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Mom recalls Gordie Little's

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'grace and graciousness'

http://www.al.com/news/huntsvilletimes/ ... xml&coll=1

Monday, October 31, 2005


Times Staff Writer patriciacm@htimes.com

Man who battled schizophrenia 'was angel on this earth'

Robert Gordon Little was paralyzed, lying in a hospital bed in his mother's house at the foot of Monte Sano when a member of the Knights Templar came to visit.

Gordie, as everyone called him, was dying of lung cancer, and huge tumors surrounded his neck and chest, tripling in size during his yearlong illness. The 42-year-old man, who had been diagnosed as schizophrenic 20 years ago, loved God and medieval history, and having an actual knight come visit him was an unbelievable joy.

That joy evolved into honor when the knight visited again, this time with a job to do.

He knighted Gordie two months ago, drawing him into the most exclusive, revered organization dating back nearly 1,000 years. Gordie died at home on Oct. 21.

Dorothy Little said it was her son's courage and devotion to God that prompted the knight to do what he did for Gordie.

"The knight looked into Gordie's eyes and saw his bravery and his pure heart and spirituality," Little said. "Even with everything that had happened to him and his pain and his paralysis, the knight saw his grace and graciousness.

"Whenever people met him, they walked away changed. They knew they'd been in the presence of someone holy."

For Gordie, knighthood was the greatest award he could've ever gotten, because it was the recognition of his beautiful soul, his mother said. During the bulk of his life, dealing with his schizophrenia, Gordie didn't always feel that the world saw him that way.

He didn't fear death, she said. He feared life, "because the world was too cruel and dangerous for such a gentle soul."

"The Knights Templar were the protectors of Christendom, watching over the pilgrims as they journeyed from France to the Holy Land," Little said. "To be considered worthy of that brought him so much peace."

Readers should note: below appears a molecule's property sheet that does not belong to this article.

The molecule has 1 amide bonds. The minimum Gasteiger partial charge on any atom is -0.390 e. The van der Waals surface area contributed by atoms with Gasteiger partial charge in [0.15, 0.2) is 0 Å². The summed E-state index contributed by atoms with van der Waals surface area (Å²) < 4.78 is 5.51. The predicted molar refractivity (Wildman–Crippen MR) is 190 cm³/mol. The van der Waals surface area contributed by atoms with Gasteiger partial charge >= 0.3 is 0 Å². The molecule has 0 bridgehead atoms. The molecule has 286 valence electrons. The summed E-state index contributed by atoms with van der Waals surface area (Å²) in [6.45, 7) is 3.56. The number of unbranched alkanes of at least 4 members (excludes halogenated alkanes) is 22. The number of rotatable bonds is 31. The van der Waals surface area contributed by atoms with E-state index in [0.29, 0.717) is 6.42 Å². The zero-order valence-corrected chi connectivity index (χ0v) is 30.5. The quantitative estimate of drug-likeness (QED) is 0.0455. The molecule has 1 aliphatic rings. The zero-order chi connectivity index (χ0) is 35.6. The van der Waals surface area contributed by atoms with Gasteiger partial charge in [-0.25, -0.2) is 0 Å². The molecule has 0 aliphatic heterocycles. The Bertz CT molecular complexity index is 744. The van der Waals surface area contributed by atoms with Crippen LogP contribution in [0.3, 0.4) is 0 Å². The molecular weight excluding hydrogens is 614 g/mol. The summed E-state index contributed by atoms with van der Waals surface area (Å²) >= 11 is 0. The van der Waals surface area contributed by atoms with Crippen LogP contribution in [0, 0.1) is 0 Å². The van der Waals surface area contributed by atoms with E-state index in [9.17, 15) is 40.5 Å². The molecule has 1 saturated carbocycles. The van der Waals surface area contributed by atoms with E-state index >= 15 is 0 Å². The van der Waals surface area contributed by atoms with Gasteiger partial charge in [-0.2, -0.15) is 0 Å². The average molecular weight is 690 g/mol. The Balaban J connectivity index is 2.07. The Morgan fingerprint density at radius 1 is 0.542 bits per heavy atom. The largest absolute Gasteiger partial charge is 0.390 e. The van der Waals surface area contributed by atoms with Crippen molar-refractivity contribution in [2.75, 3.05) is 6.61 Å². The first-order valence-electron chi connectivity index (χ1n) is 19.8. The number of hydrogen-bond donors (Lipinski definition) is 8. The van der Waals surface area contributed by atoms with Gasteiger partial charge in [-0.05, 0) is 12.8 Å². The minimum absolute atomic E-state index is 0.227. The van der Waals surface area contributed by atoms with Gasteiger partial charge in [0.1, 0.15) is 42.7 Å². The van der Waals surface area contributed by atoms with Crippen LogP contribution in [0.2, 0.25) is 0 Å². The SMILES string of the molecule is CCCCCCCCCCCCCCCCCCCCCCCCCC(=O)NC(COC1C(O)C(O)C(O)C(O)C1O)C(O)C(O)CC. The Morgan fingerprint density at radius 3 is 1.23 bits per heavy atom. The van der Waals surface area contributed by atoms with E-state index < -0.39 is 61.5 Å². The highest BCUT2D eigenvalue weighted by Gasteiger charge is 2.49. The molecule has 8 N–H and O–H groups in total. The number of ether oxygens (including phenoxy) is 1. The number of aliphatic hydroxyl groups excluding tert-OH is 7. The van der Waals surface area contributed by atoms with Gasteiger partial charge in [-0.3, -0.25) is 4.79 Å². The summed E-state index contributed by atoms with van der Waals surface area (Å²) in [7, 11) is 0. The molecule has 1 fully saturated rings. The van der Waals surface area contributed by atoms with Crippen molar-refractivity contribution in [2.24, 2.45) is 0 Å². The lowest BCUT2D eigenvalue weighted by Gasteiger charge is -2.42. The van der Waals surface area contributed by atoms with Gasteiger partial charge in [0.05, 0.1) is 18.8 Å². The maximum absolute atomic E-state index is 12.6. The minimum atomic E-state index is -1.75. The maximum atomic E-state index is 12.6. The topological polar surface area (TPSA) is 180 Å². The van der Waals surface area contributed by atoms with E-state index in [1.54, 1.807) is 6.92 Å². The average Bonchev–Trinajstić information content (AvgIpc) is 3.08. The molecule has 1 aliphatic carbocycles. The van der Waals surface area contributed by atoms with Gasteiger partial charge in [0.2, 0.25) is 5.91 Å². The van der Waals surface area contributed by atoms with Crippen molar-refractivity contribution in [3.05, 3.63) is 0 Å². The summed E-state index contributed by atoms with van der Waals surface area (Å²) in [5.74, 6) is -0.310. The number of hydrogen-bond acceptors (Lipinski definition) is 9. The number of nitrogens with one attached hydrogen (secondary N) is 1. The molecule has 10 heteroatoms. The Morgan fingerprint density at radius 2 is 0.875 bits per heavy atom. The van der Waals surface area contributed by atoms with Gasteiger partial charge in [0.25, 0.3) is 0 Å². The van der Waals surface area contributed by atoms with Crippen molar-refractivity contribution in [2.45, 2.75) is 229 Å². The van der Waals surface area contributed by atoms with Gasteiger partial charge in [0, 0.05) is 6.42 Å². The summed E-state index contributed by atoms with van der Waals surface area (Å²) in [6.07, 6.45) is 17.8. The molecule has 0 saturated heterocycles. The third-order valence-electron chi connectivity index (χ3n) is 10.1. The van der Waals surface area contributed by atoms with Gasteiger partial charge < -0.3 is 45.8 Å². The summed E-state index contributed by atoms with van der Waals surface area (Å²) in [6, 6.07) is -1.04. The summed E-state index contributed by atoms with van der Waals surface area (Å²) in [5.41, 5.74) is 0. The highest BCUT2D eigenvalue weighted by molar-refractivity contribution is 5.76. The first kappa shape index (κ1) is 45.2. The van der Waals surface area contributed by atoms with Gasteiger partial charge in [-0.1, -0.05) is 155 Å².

As painful as his last year of life was, it was also one of his best. As his father, Gordon Little, said, as Gordie battled cancer, it seemed his mental illness lifted, allowing him to think clearly, "and his true wonderful character was revealed."

Gordie loved his room in his mother's house. He felt safe there. Bookshelves still showcase his books on war and politics, the tiny soldier figurines he painted with exquisite detail, his model airplanes and rocks.

Even though he began showing signs of mental unrest while a high school freshman, Little said it wasn't until he was in college that he was officially diagnosed. Medication helped, but schizophrenia - which is manifested through hallucinations, delusions, withdrawal and depression - can't be cured.

After teaching school for 30 years, Dorothy Little opened The Pet Nanny so her son could help. When customers dropped off their dogs for her to care for, Gordie did more than feed and walk dogs. He loved them.

"He had an amazing wit," said Martha Schamberger, whose dog Sweetie fell in love with Gordie instantly and lay with him in his hospital bed. "He would always joke with me about how much money it would take to buy her from me. We laughed so much. As sick as he was, he never once complained about how he was hurting.

"He was an angel on this earth. Anyone who met him was blessed. These aren't just words. I mean, anyone who looked in his eyes felt peace and love and God."

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